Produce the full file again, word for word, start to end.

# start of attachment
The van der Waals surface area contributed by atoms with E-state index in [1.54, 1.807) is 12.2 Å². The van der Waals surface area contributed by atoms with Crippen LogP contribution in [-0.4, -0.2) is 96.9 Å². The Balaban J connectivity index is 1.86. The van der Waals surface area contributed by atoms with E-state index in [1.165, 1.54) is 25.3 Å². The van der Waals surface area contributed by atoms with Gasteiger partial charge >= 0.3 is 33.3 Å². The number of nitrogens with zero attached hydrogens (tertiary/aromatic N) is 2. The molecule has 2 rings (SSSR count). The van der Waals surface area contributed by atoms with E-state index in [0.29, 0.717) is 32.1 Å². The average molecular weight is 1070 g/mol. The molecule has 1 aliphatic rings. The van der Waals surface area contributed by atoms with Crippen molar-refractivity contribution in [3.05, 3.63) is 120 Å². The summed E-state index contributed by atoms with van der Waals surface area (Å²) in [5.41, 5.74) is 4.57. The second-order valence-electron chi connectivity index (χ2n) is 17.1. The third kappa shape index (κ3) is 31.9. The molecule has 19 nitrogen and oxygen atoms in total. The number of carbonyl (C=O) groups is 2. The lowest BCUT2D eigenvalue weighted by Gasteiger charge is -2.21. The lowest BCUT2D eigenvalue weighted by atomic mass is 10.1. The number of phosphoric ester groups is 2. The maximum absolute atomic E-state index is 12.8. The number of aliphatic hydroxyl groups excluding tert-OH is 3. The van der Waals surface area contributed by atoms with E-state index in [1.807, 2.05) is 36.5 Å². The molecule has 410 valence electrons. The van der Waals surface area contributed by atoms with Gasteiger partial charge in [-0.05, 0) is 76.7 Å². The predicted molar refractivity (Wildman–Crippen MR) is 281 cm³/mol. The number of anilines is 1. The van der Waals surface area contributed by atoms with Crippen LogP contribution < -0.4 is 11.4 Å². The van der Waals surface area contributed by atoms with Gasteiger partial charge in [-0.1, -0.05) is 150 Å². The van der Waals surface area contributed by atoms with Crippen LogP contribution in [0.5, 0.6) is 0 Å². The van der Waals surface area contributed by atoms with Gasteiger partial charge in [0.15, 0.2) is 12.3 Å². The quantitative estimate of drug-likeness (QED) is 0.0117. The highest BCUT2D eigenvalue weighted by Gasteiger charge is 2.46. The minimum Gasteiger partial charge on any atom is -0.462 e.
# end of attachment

The van der Waals surface area contributed by atoms with E-state index in [1.54, 1.807) is 12.2 Å². The van der Waals surface area contributed by atoms with Crippen LogP contribution in [-0.4, -0.2) is 96.9 Å². The Balaban J connectivity index is 1.86. The van der Waals surface area contributed by atoms with E-state index in [1.165, 1.54) is 25.3 Å². The van der Waals surface area contributed by atoms with Gasteiger partial charge >= 0.3 is 33.3 Å². The number of nitrogens with zero attached hydrogens (tertiary/aromatic N) is 2. The molecule has 2 rings (SSSR count). The van der Waals surface area contributed by atoms with E-state index in [0.29, 0.717) is 32.1 Å². The average molecular weight is 1070 g/mol. The molecule has 1 aliphatic rings. The van der Waals surface area contributed by atoms with Crippen molar-refractivity contribution in [3.05, 3.63) is 120 Å². The summed E-state index contributed by atoms with van der Waals surface area (Å²) in [5.41, 5.74) is 4.57. The second-order valence-electron chi connectivity index (χ2n) is 17.1. The third kappa shape index (κ3) is 31.9. The molecule has 19 nitrogen and oxygen atoms in total. The number of carbonyl (C=O) groups is 2. The lowest BCUT2D eigenvalue weighted by Gasteiger charge is -2.21. The lowest BCUT2D eigenvalue weighted by atomic mass is 10.1. The number of phosphoric ester groups is 2. The maximum absolute atomic E-state index is 12.8. The number of aliphatic hydroxyl groups excluding tert-OH is 3. The van der Waals surface area contributed by atoms with E-state index in [1.807, 2.05) is 36.5 Å². The molecule has 410 valence electrons. The van der Waals surface area contributed by atoms with Gasteiger partial charge in [-0.05, 0) is 76.7 Å². The predicted molar refractivity (Wildman–Crippen MR) is 281 cm³/mol. The number of anilines is 1. The van der Waals surface area contributed by atoms with Crippen LogP contribution < -0.4 is 11.4 Å². The van der Waals surface area contributed by atoms with Gasteiger partial charge in [-0.1, -0.05) is 150 Å². The van der Waals surface area contributed by atoms with Crippen LogP contribution in [0.5, 0.6) is 0 Å². The van der Waals surface area contributed by atoms with Gasteiger partial charge in [0.15, 0.2) is 12.3 Å². The quantitative estimate of drug-likeness (QED) is 0.0117. The highest BCUT2D eigenvalue weighted by Gasteiger charge is 2.46. The minimum Gasteiger partial charge on any atom is -0.462 e.